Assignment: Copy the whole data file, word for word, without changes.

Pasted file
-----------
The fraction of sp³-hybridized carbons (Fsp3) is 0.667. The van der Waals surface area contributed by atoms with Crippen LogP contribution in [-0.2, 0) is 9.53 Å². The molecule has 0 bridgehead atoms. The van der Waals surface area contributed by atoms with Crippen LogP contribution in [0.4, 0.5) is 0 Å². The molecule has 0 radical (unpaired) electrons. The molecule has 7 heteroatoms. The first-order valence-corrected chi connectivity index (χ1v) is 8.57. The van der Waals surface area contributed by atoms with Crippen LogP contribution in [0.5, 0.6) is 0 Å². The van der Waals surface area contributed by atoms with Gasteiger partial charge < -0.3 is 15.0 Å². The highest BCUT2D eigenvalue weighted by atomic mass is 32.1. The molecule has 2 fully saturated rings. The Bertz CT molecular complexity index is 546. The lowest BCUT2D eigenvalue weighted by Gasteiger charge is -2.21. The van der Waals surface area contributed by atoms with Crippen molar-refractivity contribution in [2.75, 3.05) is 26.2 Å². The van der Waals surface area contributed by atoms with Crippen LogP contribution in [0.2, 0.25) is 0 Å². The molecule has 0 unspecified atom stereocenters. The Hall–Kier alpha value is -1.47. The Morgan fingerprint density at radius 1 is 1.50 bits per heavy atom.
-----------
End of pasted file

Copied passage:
The fraction of sp³-hybridized carbons (Fsp3) is 0.667. The van der Waals surface area contributed by atoms with Crippen LogP contribution in [-0.2, 0) is 9.53 Å². The molecule has 0 bridgehead atoms. The van der Waals surface area contributed by atoms with Crippen LogP contribution in [0.4, 0.5) is 0 Å². The molecule has 0 radical (unpaired) electrons. The molecule has 7 heteroatoms. The first-order valence-corrected chi connectivity index (χ1v) is 8.57. The van der Waals surface area contributed by atoms with Crippen LogP contribution in [0.5, 0.6) is 0 Å². The van der Waals surface area contributed by atoms with Gasteiger partial charge < -0.3 is 15.0 Å². The highest BCUT2D eigenvalue weighted by atomic mass is 32.1. The molecule has 2 fully saturated rings. The Bertz CT molecular complexity index is 546. The lowest BCUT2D eigenvalue weighted by Gasteiger charge is -2.21. The van der Waals surface area contributed by atoms with Crippen molar-refractivity contribution in [2.75, 3.05) is 26.2 Å². The van der Waals surface area contributed by atoms with Crippen LogP contribution in [0.2, 0.25) is 0 Å². The molecule has 0 unspecified atom stereocenters. The Hall–Kier alpha value is -1.47. The Morgan fingerprint density at radius 1 is 1.50 bits per heavy atom.